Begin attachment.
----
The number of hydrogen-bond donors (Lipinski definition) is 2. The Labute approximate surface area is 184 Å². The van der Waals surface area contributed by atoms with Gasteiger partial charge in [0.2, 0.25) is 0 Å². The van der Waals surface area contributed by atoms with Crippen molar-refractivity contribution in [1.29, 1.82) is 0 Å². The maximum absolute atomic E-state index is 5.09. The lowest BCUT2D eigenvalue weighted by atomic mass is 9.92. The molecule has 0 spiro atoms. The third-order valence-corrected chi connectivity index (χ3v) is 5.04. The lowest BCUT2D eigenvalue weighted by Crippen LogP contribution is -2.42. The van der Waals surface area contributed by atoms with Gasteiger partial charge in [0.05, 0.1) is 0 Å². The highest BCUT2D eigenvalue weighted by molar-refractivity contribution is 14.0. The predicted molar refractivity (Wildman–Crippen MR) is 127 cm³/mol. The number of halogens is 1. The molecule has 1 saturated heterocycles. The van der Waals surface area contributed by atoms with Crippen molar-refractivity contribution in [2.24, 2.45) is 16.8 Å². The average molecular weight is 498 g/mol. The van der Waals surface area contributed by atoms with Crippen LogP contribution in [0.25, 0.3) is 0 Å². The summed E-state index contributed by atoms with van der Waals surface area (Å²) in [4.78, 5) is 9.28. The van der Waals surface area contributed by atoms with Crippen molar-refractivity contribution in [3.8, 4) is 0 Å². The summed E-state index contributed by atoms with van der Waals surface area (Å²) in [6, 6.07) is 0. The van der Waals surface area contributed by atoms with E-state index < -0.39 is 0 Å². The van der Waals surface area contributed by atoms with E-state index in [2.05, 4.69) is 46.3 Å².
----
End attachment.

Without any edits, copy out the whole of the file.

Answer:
The number of hydrogen-bond donors (Lipinski definition) is 2. The Labute approximate surface area is 184 Å². The van der Waals surface area contributed by atoms with Gasteiger partial charge in [0.2, 0.25) is 0 Å². The van der Waals surface area contributed by atoms with Crippen molar-refractivity contribution in [1.29, 1.82) is 0 Å². The maximum absolute atomic E-state index is 5.09. The lowest BCUT2D eigenvalue weighted by atomic mass is 9.92. The molecule has 0 spiro atoms. The third-order valence-corrected chi connectivity index (χ3v) is 5.04. The lowest BCUT2D eigenvalue weighted by Crippen LogP contribution is -2.42. The van der Waals surface area contributed by atoms with Gasteiger partial charge in [0.05, 0.1) is 0 Å². The highest BCUT2D eigenvalue weighted by molar-refractivity contribution is 14.0. The predicted molar refractivity (Wildman–Crippen MR) is 127 cm³/mol. The number of halogens is 1. The molecule has 1 saturated heterocycles. The van der Waals surface area contributed by atoms with Crippen molar-refractivity contribution in [2.24, 2.45) is 16.8 Å². The average molecular weight is 498 g/mol. The van der Waals surface area contributed by atoms with Crippen LogP contribution in [0.25, 0.3) is 0 Å². The summed E-state index contributed by atoms with van der Waals surface area (Å²) in [4.78, 5) is 9.28. The van der Waals surface area contributed by atoms with Crippen molar-refractivity contribution in [3.8, 4) is 0 Å². The summed E-state index contributed by atoms with van der Waals surface area (Å²) in [6, 6.07) is 0. The van der Waals surface area contributed by atoms with E-state index < -0.39 is 0 Å². The van der Waals surface area contributed by atoms with E-state index in [2.05, 4.69) is 46.3 Å².